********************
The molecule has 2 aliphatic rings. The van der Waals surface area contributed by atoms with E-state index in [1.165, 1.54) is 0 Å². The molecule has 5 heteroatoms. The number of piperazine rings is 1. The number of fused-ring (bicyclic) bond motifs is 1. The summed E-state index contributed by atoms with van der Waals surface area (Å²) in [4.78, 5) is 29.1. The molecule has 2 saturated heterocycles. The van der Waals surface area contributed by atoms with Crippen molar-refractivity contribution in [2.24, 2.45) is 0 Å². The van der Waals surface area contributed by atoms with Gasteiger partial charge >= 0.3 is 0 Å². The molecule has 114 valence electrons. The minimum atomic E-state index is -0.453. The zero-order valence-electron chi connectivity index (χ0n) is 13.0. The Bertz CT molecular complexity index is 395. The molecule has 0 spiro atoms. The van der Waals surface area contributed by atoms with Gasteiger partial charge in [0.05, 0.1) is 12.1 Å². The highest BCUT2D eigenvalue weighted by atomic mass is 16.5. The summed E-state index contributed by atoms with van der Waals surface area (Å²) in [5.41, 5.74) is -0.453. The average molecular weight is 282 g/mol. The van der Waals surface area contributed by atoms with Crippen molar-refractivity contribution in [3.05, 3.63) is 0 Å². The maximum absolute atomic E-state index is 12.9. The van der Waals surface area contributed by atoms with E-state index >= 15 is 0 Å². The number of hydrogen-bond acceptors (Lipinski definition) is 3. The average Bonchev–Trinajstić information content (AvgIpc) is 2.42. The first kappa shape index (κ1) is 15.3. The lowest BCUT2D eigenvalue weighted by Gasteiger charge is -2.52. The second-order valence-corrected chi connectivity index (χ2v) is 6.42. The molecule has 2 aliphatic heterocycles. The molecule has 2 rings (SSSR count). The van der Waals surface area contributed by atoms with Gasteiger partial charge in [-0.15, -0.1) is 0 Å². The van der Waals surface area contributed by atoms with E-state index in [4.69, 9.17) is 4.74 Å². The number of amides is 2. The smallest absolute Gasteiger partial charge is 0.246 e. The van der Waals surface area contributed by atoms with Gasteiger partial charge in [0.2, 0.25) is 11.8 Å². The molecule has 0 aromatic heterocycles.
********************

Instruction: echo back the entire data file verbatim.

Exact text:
The molecule has 2 aliphatic rings. The van der Waals surface area contributed by atoms with E-state index in [1.165, 1.54) is 0 Å². The molecule has 5 heteroatoms. The number of piperazine rings is 1. The number of fused-ring (bicyclic) bond motifs is 1. The summed E-state index contributed by atoms with van der Waals surface area (Å²) in [4.78, 5) is 29.1. The molecule has 2 saturated heterocycles. The van der Waals surface area contributed by atoms with Crippen molar-refractivity contribution in [2.24, 2.45) is 0 Å². The van der Waals surface area contributed by atoms with Gasteiger partial charge >= 0.3 is 0 Å². The molecule has 114 valence electrons. The minimum atomic E-state index is -0.453. The zero-order valence-electron chi connectivity index (χ0n) is 13.0. The Bertz CT molecular complexity index is 395. The molecule has 0 spiro atoms. The van der Waals surface area contributed by atoms with Gasteiger partial charge in [0.05, 0.1) is 12.1 Å². The highest BCUT2D eigenvalue weighted by atomic mass is 16.5. The summed E-state index contributed by atoms with van der Waals surface area (Å²) in [5.41, 5.74) is -0.453. The average molecular weight is 282 g/mol. The van der Waals surface area contributed by atoms with Crippen molar-refractivity contribution in [3.05, 3.63) is 0 Å². The maximum absolute atomic E-state index is 12.9. The van der Waals surface area contributed by atoms with E-state index >= 15 is 0 Å². The number of hydrogen-bond acceptors (Lipinski definition) is 3. The average Bonchev–Trinajstić information content (AvgIpc) is 2.42. The first kappa shape index (κ1) is 15.3. The lowest BCUT2D eigenvalue weighted by Gasteiger charge is -2.52. The second-order valence-corrected chi connectivity index (χ2v) is 6.42. The molecule has 2 aliphatic heterocycles. The molecule has 2 rings (SSSR count). The van der Waals surface area contributed by atoms with Gasteiger partial charge in [-0.15, -0.1) is 0 Å². The van der Waals surface area contributed by atoms with E-state index in [4.69, 9.17) is 4.74 Å². The number of amides is 2. The smallest absolute Gasteiger partial charge is 0.246 e. The van der Waals surface area contributed by atoms with Gasteiger partial charge in [0.2, 0.25) is 11.8 Å². The molecule has 0 aromatic heterocycles.